- Prevent the animal’s ability to continue practicing unwanted behaviors by controlling the environment and controlling the animal’s exposure. For example, distract a reactive dog or limit access to a window, door or fence line if the inappropriate behaviors are happening there.
- Supervise the animal carefully to set him or her up for success. You can avoid or prevent unwanted behaviors by simply being aware of what your pet is doing. For example, if a new dog or puppy is not house-trained, don’t allow her the full run of the house until she has been house-trained. Giving an animal too much freedom before she has the necessary life skills to navigate that much space can set her up for failure.
- When an animal’s behavior is rooted in a strong emotional state (fear, anger, frustration or even excitement), change the behavior by changing the underlying emotional state. You can do that by pairing the stressful situation with something the animal really loves until she feels calm and happy around whatever previously upset her. For example, if a dog gets upset when strangers walk by her gate, we can change the way she feels about strangers by having them toss treats over her gate every time they pass by.
Relationship-based dog trainers
Relationship-based trainers also have realistic expectations. When training animals, we use lots of patience. We understand that animals are not born knowing how to fit into our human lives. Most adult animals we meet have not been properly taught how to be part of a loving human family. Even if they have been in a loving home, they may still lack the social skills to be comfortable around strangers and in new situations. Expecting an animal to know everything is unrealistic and punishing an animal for not knowing something is unfair. In relationship-based training, every animal is seen as an individual and the trainer works with the animal on that basis.
Over the years, as we’ve worked in this field, we’ve become familiar with many other training techniques through working with other trainers and veterinarians, attending conferences, reading books and watching training videos. Our exposure to other training methods only confirms our belief that relationship-based training is more efficient, more effective and safer. It creates less collateral damage in the learner, and is more mutually beneficial to both the animal and the trainer. But it isn’t just our personal experiences and beliefs that drive us to endorse relationship-based training. Many, many studies (dating back to Pavlov’s famous experiments with dogs) have confirmed that such kind and ethical training techniques deliver the most effective and reliable training results.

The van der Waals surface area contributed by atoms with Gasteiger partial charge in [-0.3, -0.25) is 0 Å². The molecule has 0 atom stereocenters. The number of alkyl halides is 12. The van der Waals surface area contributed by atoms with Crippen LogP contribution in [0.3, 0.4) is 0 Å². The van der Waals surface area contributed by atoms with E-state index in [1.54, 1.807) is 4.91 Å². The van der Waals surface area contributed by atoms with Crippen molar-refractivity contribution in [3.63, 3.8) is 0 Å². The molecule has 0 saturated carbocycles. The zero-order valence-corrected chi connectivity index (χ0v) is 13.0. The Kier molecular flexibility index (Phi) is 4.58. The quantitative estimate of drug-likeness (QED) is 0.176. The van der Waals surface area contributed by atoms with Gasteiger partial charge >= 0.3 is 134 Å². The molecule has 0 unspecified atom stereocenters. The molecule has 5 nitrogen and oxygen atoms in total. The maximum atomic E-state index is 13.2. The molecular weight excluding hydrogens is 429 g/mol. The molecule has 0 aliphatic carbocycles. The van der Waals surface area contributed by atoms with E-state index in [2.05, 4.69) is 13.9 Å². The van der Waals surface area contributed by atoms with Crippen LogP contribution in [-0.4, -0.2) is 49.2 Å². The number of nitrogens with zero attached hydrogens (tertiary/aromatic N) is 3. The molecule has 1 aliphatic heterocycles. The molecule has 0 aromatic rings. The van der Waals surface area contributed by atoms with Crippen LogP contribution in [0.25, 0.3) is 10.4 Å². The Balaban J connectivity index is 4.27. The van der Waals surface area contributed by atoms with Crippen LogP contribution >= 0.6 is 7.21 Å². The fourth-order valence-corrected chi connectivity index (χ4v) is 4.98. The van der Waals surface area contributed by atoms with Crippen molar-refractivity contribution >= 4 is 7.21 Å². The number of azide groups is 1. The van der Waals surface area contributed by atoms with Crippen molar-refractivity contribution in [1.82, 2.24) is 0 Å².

For these reasons, Best Friends’ behavior consultants have chosen not to use aversive training methods, especially after seeing their detrimental effects on animals. These methods can cause confusion in the animal, lack of trust, breakdown of the relationship, physical injury, fear and so-called “unpredictable” behavior. Examples of aversive training methods include:
- Dominance and physical force: pushing a dog into a sit or down position, alpha rolls, physical punishment (hitting, kicking, slapping, hanging, finger jabs)
- Leash corrections
- Harsh tones, verbal reprimands, the “alpha” voice
- Methods that rely on inflicting pain, such as pinch or prong collars, choke chains and shock collars
- Interrupters such as shaking a can, throwing objects at animals, or otherwise using sudden and/or loud stimuli to scare them
Besides the potentially damaging effect on the animals, and the fact that these techniques don’t work over the long term, aversive methods can result in injury to people and death to animals. How? People who use these techniques can be injured when the animals fight back by biting, kicking, scratching or otherwise inflicting injury. Those animals are then sometimes killed after their people decide they can no longer trust them.
Collectively, we have trained thousands of animals and dozens of species — not just dogs — and relationship-based training has worked for all of them. At the Sanctuary, we receive animals from all over the country, many of whom have been previously trained with aversive methods and who have serious behavior issues, and still relationship-based training has worked for all of them. The success rate for relationship-based training of all species greatly exceeds that of aversive- or dominance-based training.